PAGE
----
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Review: Jazz trio and banjo, led by Bela Fleck, lives up to expectations

About Bob Karlovits

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By Bob Karlovits

Published: Saturday, Oct. 20, 2012, 11:06 p.m.

Bela Fleck and Marcus Roberts say their musical understanding is constantly growing, and that development was clearly present Saturday evening.

From the brisk development of "Some Roads Lead Home" to the driving, up-tempo "Petunia" that closed the set, banjoist Fleck and pianist Roberts showed their blend of a jazz trio and banjo is more than an idle curiosity.

Fleck and the Roberts trio performed two sets at the Manchester Craftsmen's Guild on the North Side and showed great development from the time their album "Across the Imaginary Divide " was released in the early summer. Indeed, a second visit might be in order.

While the album proved this combination could work without any hitches, their play Saturday night showed it could find a place in the jazz repertoire. Just as a trio can fit well with a violin, harmonica or even mandolin, a banjo-based trio can work.

Of course, it doesn't hurt when the banjoist is as talented as Fleck.

He can rip through traditional-sounding banjo lines, as he did on "Petunia," but also add background riffing of the type a guitarist might add. On "One Good Truth," as bassist Rodney Jordan explored his solo,. Fleck roamed around him, offering the kind of support a good jazz person would provide.

The only weak spot of the banjo-jazz combination is the lack of dynamics in the banjo. It simply can't get loud, so its ability to offer a forceful statement is limited.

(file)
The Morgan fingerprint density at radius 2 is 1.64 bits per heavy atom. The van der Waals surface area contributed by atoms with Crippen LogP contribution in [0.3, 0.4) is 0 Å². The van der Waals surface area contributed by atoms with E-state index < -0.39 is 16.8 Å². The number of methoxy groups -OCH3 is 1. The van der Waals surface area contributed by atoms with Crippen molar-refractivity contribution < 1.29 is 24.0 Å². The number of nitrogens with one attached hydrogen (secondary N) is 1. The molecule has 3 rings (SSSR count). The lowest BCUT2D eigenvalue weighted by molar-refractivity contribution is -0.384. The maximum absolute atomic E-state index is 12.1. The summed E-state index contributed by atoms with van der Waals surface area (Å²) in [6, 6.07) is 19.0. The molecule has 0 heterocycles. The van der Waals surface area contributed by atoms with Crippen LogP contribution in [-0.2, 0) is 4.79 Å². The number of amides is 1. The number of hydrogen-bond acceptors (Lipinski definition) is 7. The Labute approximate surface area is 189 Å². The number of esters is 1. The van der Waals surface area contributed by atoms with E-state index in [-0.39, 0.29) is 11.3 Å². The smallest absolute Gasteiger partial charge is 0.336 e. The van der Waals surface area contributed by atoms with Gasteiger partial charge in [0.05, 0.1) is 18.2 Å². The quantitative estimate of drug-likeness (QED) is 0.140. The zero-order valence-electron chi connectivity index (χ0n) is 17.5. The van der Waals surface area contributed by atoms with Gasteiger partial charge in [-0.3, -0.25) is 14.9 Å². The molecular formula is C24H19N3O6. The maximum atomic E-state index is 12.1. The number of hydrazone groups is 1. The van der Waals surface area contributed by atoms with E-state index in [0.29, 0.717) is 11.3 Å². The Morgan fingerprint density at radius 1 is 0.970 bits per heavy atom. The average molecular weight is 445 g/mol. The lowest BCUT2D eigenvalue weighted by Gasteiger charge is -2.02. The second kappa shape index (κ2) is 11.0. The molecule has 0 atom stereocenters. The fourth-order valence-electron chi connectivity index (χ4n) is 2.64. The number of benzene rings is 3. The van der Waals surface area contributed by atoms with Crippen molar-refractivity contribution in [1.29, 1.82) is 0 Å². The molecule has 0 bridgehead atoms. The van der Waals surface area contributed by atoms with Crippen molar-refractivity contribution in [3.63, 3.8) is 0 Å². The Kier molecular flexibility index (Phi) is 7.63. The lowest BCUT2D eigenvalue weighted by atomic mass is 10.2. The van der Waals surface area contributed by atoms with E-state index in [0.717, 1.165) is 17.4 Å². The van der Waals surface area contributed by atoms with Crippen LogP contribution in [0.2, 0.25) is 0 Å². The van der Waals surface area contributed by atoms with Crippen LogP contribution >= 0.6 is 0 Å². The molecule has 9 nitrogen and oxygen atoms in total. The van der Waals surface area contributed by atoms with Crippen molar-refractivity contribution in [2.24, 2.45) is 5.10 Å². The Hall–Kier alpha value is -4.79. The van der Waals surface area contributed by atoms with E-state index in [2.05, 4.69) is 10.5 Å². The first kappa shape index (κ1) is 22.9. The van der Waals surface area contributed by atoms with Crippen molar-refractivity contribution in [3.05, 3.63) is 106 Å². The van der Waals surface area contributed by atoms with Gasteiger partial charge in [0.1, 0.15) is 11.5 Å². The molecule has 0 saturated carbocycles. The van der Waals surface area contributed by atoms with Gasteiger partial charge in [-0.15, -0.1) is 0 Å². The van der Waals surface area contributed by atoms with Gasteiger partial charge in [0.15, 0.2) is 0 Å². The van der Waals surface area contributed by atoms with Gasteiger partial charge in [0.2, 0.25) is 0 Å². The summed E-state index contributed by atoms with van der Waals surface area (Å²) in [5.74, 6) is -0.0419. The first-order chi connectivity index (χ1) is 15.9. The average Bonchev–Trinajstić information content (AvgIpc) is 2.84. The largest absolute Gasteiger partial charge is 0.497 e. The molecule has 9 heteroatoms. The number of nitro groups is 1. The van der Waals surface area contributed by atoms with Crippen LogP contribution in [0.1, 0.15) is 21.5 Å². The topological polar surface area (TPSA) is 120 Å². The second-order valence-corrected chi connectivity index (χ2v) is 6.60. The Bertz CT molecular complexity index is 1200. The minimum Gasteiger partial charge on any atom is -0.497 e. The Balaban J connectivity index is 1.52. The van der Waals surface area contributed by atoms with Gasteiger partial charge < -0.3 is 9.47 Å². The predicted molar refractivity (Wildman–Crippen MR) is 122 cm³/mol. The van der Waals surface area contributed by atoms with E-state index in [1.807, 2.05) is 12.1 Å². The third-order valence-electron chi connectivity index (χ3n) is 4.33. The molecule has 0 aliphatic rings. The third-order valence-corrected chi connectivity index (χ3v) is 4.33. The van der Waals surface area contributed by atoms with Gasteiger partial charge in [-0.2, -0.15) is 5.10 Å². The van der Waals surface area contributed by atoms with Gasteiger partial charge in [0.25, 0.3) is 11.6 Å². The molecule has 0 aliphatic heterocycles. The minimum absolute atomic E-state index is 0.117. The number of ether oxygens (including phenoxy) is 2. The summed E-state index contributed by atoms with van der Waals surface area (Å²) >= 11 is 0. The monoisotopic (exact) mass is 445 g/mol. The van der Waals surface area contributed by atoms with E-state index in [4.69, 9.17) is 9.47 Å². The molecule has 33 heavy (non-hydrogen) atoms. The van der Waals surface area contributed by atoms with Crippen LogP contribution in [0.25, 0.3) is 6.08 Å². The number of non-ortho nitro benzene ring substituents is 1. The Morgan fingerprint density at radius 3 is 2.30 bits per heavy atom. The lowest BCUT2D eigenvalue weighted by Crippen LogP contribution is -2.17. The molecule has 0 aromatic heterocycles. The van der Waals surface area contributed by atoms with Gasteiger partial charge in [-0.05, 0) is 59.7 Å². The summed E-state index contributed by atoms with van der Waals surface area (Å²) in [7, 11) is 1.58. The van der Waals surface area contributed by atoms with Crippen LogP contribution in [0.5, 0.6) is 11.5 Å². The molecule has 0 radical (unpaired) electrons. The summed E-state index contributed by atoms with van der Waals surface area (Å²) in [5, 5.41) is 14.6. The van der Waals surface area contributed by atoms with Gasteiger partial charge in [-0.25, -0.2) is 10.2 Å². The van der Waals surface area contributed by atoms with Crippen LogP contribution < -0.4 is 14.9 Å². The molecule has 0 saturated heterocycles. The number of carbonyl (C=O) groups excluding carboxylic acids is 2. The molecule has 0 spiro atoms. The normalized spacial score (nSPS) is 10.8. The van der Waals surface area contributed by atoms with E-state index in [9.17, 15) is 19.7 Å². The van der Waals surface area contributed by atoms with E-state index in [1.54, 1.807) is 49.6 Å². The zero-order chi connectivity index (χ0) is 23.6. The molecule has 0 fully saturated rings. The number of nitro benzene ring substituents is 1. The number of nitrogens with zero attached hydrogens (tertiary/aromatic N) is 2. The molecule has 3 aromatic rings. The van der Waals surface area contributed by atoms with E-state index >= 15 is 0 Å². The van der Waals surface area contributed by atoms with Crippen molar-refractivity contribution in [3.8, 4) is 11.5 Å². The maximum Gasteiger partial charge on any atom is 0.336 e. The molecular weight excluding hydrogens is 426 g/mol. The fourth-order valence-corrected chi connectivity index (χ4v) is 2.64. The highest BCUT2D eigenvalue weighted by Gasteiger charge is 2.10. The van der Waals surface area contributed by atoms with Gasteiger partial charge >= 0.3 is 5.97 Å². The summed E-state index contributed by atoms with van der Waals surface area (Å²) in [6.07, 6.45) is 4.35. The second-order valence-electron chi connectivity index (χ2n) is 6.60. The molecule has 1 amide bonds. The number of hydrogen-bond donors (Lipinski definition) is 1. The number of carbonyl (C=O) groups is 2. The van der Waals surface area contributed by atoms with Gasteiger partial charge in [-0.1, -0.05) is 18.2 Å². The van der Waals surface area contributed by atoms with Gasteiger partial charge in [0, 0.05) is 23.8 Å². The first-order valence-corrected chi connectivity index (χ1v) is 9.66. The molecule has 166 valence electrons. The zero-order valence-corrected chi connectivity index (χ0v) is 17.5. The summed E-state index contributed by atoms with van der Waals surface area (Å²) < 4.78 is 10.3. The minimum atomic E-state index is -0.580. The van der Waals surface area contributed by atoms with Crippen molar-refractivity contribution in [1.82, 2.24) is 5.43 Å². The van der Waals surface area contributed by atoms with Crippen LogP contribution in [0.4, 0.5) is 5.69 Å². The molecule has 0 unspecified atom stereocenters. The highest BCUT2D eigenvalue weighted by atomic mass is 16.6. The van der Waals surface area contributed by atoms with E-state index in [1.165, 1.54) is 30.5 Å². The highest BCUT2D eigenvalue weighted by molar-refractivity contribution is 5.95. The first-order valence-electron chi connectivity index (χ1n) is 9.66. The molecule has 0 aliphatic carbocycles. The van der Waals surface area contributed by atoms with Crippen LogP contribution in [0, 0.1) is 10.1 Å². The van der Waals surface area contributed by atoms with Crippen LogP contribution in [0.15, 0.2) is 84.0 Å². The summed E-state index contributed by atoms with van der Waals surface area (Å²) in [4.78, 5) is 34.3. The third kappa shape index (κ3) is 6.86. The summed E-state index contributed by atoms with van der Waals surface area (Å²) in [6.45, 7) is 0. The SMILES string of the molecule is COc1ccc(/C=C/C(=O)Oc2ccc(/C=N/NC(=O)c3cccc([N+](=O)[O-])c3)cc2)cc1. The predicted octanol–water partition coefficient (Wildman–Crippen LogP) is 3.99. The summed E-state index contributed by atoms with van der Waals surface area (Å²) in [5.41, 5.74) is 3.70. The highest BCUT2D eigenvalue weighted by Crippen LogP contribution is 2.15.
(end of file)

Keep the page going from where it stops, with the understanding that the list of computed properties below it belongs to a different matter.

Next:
The most convincing stretch of the concert was when the group rolled into a gospel-based "Prickley Pear" behind Jordan's low-down bass opening. That tune rolled through a nouveau-church-like setting, even using some call-and-response from Fleck and Marcus before going into what seemed to be another solo from Jordan.

But that solo actually was a lead into the pleasant, mid-tempo "I'm Gonna Tell You This Story One More Time." It was the kind of clever combination of tunes jazz groups with more history that this one use.

The set was more than Fleck and Roberts. Both Jordan and drummer Jason Marsalis got plenty of places to solo, giving them an almost equal role with the two stars.

But those two players grabbed the most attention, naturally. The banjoist showed his unworldly skills steadily and Marcus demonstrated broad talents on piano. His solos were complex, but never stressed the listeners too much. For instance, in his solo on "Let Me Show You What To," he roamed through curiously changing phrasing that seemed to have erratic rhythm. Yet, it never changed tempo, so it didn't get too odd to handle.

This concert lived up to its potential, taking a step above meeting expectations.

 

 
 


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